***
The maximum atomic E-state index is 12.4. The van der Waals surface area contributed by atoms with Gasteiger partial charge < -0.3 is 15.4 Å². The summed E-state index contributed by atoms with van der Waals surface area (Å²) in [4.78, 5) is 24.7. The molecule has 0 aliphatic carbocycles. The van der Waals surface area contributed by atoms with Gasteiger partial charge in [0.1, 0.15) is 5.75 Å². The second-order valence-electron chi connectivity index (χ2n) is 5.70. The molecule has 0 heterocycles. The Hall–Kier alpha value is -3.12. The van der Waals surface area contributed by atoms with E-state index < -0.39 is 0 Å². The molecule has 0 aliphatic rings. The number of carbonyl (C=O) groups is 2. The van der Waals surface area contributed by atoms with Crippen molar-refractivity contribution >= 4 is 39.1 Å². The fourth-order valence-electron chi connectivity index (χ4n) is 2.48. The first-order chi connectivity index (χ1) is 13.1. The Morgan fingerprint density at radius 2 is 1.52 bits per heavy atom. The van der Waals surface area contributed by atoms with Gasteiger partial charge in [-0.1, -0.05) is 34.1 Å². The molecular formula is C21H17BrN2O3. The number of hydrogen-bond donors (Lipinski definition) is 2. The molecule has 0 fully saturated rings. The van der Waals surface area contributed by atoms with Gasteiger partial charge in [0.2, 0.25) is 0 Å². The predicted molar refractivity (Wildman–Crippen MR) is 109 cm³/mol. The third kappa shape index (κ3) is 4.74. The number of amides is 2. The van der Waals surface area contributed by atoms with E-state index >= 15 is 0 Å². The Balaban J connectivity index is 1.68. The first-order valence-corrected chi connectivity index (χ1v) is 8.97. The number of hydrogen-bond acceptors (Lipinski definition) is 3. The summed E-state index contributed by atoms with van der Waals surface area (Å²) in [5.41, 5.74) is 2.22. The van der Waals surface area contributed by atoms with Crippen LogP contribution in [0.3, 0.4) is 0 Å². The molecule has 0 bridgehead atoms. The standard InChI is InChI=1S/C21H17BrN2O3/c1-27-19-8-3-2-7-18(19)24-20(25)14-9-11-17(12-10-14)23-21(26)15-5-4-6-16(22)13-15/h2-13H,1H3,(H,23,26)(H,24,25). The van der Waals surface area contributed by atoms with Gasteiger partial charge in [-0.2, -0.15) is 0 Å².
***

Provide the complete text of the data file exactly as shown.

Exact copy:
The maximum atomic E-state index is 12.4. The van der Waals surface area contributed by atoms with Gasteiger partial charge < -0.3 is 15.4 Å². The summed E-state index contributed by atoms with van der Waals surface area (Å²) in [4.78, 5) is 24.7. The molecule has 0 aliphatic carbocycles. The van der Waals surface area contributed by atoms with Gasteiger partial charge in [0.1, 0.15) is 5.75 Å². The second-order valence-electron chi connectivity index (χ2n) is 5.70. The molecule has 0 heterocycles. The Hall–Kier alpha value is -3.12. The van der Waals surface area contributed by atoms with E-state index < -0.39 is 0 Å². The molecule has 0 aliphatic rings. The number of carbonyl (C=O) groups is 2. The van der Waals surface area contributed by atoms with Crippen molar-refractivity contribution >= 4 is 39.1 Å². The fourth-order valence-electron chi connectivity index (χ4n) is 2.48. The first-order chi connectivity index (χ1) is 13.1. The Morgan fingerprint density at radius 2 is 1.52 bits per heavy atom. The van der Waals surface area contributed by atoms with Gasteiger partial charge in [-0.1, -0.05) is 34.1 Å². The molecular formula is C21H17BrN2O3. The number of hydrogen-bond donors (Lipinski definition) is 2. The molecule has 0 fully saturated rings. The van der Waals surface area contributed by atoms with Gasteiger partial charge in [0.2, 0.25) is 0 Å². The predicted molar refractivity (Wildman–Crippen MR) is 109 cm³/mol. The third kappa shape index (κ3) is 4.74. The number of amides is 2. The van der Waals surface area contributed by atoms with E-state index >= 15 is 0 Å². The Balaban J connectivity index is 1.68. The first-order valence-corrected chi connectivity index (χ1v) is 8.97. The number of hydrogen-bond acceptors (Lipinski definition) is 3. The summed E-state index contributed by atoms with van der Waals surface area (Å²) in [5.41, 5.74) is 2.22. The van der Waals surface area contributed by atoms with Crippen LogP contribution in [0.3, 0.4) is 0 Å². The molecule has 0 bridgehead atoms. The standard InChI is InChI=1S/C21H17BrN2O3/c1-27-19-8-3-2-7-18(19)24-20(25)14-9-11-17(12-10-14)23-21(26)15-5-4-6-16(22)13-15/h2-13H,1H3,(H,23,26)(H,24,25). The van der Waals surface area contributed by atoms with Gasteiger partial charge in [-0.2, -0.15) is 0 Å².